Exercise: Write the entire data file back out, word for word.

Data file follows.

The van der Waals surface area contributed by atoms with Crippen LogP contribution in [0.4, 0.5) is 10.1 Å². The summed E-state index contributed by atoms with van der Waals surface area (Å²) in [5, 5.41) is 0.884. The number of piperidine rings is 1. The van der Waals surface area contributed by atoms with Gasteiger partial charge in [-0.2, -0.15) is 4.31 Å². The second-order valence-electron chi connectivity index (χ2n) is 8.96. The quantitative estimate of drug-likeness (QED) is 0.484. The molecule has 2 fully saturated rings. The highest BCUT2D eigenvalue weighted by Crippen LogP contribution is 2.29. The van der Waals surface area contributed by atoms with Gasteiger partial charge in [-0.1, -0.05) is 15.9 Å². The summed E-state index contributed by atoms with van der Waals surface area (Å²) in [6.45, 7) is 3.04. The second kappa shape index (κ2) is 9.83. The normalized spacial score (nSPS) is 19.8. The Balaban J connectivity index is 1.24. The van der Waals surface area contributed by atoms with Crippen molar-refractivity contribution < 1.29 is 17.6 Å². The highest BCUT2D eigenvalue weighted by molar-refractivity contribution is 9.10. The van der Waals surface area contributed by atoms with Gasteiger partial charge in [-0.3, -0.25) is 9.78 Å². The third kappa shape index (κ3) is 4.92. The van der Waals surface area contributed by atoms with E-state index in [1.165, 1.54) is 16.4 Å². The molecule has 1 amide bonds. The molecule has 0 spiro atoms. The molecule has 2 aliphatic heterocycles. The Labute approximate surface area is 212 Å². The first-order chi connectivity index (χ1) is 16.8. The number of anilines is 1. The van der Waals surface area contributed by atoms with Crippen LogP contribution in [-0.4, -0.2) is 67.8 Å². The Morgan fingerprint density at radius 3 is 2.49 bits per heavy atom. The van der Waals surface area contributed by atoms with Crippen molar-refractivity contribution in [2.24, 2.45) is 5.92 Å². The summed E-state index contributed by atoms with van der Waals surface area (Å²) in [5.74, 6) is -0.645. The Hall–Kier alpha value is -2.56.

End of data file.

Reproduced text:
The van der Waals surface area contributed by atoms with Crippen LogP contribution in [0.4, 0.5) is 10.1 Å². The summed E-state index contributed by atoms with van der Waals surface area (Å²) in [5, 5.41) is 0.884. The number of piperidine rings is 1. The van der Waals surface area contributed by atoms with Gasteiger partial charge in [-0.2, -0.15) is 4.31 Å². The second-order valence-electron chi connectivity index (χ2n) is 8.96. The quantitative estimate of drug-likeness (QED) is 0.484. The molecule has 2 fully saturated rings. The highest BCUT2D eigenvalue weighted by Crippen LogP contribution is 2.29. The van der Waals surface area contributed by atoms with Gasteiger partial charge in [-0.1, -0.05) is 15.9 Å². The summed E-state index contributed by atoms with van der Waals surface area (Å²) in [6.45, 7) is 3.04. The second kappa shape index (κ2) is 9.83. The normalized spacial score (nSPS) is 19.8. The Balaban J connectivity index is 1.24. The van der Waals surface area contributed by atoms with Crippen molar-refractivity contribution < 1.29 is 17.6 Å². The highest BCUT2D eigenvalue weighted by molar-refractivity contribution is 9.10. The van der Waals surface area contributed by atoms with Gasteiger partial charge in [-0.3, -0.25) is 9.78 Å². The third kappa shape index (κ3) is 4.92. The van der Waals surface area contributed by atoms with E-state index in [1.165, 1.54) is 16.4 Å². The molecule has 1 amide bonds. The molecule has 0 spiro atoms. The molecule has 2 aliphatic heterocycles. The Labute approximate surface area is 212 Å². The first-order chi connectivity index (χ1) is 16.8. The number of anilines is 1. The van der Waals surface area contributed by atoms with Crippen LogP contribution in [-0.4, -0.2) is 67.8 Å². The Morgan fingerprint density at radius 3 is 2.49 bits per heavy atom. The van der Waals surface area contributed by atoms with Crippen molar-refractivity contribution in [2.24, 2.45) is 5.92 Å². The summed E-state index contributed by atoms with van der Waals surface area (Å²) in [5.74, 6) is -0.645. The Hall–Kier alpha value is -2.56.